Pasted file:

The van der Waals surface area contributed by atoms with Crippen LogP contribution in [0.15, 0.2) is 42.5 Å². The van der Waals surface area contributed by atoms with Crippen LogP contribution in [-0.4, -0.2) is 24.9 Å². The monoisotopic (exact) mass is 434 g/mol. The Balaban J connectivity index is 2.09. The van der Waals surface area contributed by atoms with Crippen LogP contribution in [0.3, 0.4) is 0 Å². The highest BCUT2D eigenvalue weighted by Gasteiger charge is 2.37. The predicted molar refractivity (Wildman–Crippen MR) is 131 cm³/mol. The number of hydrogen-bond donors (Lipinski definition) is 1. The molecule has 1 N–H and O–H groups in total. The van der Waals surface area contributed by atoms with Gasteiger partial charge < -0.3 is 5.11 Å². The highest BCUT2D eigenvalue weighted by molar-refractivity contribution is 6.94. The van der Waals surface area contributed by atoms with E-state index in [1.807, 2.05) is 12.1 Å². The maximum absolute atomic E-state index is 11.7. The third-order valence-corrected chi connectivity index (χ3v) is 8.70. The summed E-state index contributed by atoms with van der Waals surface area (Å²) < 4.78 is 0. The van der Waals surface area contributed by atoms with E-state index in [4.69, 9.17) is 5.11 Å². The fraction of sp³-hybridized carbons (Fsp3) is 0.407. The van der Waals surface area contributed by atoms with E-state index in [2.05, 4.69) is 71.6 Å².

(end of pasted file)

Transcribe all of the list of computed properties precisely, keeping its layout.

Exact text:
The van der Waals surface area contributed by atoms with Crippen LogP contribution in [0.15, 0.2) is 42.5 Å². The van der Waals surface area contributed by atoms with Crippen LogP contribution in [-0.4, -0.2) is 24.9 Å². The monoisotopic (exact) mass is 434 g/mol. The Balaban J connectivity index is 2.09. The van der Waals surface area contributed by atoms with Crippen LogP contribution in [0.3, 0.4) is 0 Å². The highest BCUT2D eigenvalue weighted by Gasteiger charge is 2.37. The predicted molar refractivity (Wildman–Crippen MR) is 131 cm³/mol. The number of hydrogen-bond donors (Lipinski definition) is 1. The molecule has 1 N–H and O–H groups in total. The van der Waals surface area contributed by atoms with Gasteiger partial charge < -0.3 is 5.11 Å². The highest BCUT2D eigenvalue weighted by molar-refractivity contribution is 6.94. The van der Waals surface area contributed by atoms with E-state index in [1.807, 2.05) is 12.1 Å². The maximum absolute atomic E-state index is 11.7. The third-order valence-corrected chi connectivity index (χ3v) is 8.70. The summed E-state index contributed by atoms with van der Waals surface area (Å²) < 4.78 is 0. The van der Waals surface area contributed by atoms with E-state index in [4.69, 9.17) is 5.11 Å². The fraction of sp³-hybridized carbons (Fsp3) is 0.407. The van der Waals surface area contributed by atoms with E-state index in [2.05, 4.69) is 71.6 Å².